What is being done to make sure that tribal cultural resources along the route are preserved?
The Line 3 replacement route will cross through 337 miles of northern Minnesota, an area that contains numerous archaeological resources of historical and cultural significance. To ensure that important artifacts and resources along this route are preserved, Enbridge has fully funded an unprecedented cultural resources survey along the route. This work was recently completed, and has resulted in changes to the route as needed.
The Public Utilities Commission ruled that the survey must be complete before construction could begin. Originally, the Army Corps of Engineers had ordered a survey on 66 miles of the route. After tribes requested that 201 miles of the route be surveyed, Enbridge chose to fund a survey along the entire 337 miles of the route. Work began in late 2017, and was completed by August 2018.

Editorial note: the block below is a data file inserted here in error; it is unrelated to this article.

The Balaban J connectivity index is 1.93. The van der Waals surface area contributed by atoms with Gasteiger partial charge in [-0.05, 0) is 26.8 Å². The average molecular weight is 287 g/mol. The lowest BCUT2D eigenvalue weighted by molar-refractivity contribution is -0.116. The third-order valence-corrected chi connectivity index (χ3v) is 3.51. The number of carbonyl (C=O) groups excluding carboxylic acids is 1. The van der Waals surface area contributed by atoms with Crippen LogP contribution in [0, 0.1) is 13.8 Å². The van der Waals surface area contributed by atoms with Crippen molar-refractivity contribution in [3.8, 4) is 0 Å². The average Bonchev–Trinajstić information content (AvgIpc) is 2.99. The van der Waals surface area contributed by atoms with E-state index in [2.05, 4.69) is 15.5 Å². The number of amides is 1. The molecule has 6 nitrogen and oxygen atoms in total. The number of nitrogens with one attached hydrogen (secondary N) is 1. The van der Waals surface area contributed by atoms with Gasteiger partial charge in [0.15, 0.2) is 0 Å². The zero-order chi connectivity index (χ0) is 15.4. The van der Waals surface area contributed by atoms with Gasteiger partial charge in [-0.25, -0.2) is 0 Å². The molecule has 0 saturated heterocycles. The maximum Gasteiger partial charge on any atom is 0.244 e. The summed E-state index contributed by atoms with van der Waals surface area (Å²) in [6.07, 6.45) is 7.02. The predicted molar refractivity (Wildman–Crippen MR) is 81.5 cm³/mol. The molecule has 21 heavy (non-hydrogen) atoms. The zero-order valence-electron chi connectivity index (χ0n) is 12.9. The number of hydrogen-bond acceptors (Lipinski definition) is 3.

Led by the Fond du Lac Band of Lake Superior Chippewa, the survey is the largest of its kind ever attempted in the energy industry, involving nine tribes participating directly, and over 30 tribes involved via the Army Corps of Engineers. Using GPS and oral histories from tribal leaders, the survey has uncovered sites and artifacts of cultural significance, including potential stone tools, human-made mounds, pottery, arrowheads, and a possible hidden village.
Jim Jones, a project manager for the survey and member of the Leech Lake Band of Ojibwe explains the significance of this survey in a WCCO interview:
“A project like this has never been done across tribal communities or with energy companies, and they really set a precedent. And for Fond du Lac to take the lead on that is really unique, working with Enbridge on that, is the first of its kind in the nation”
As the construction phase of the project starts, tribal monitors will be hired to make sure that the identified cultural resources along the route are protected.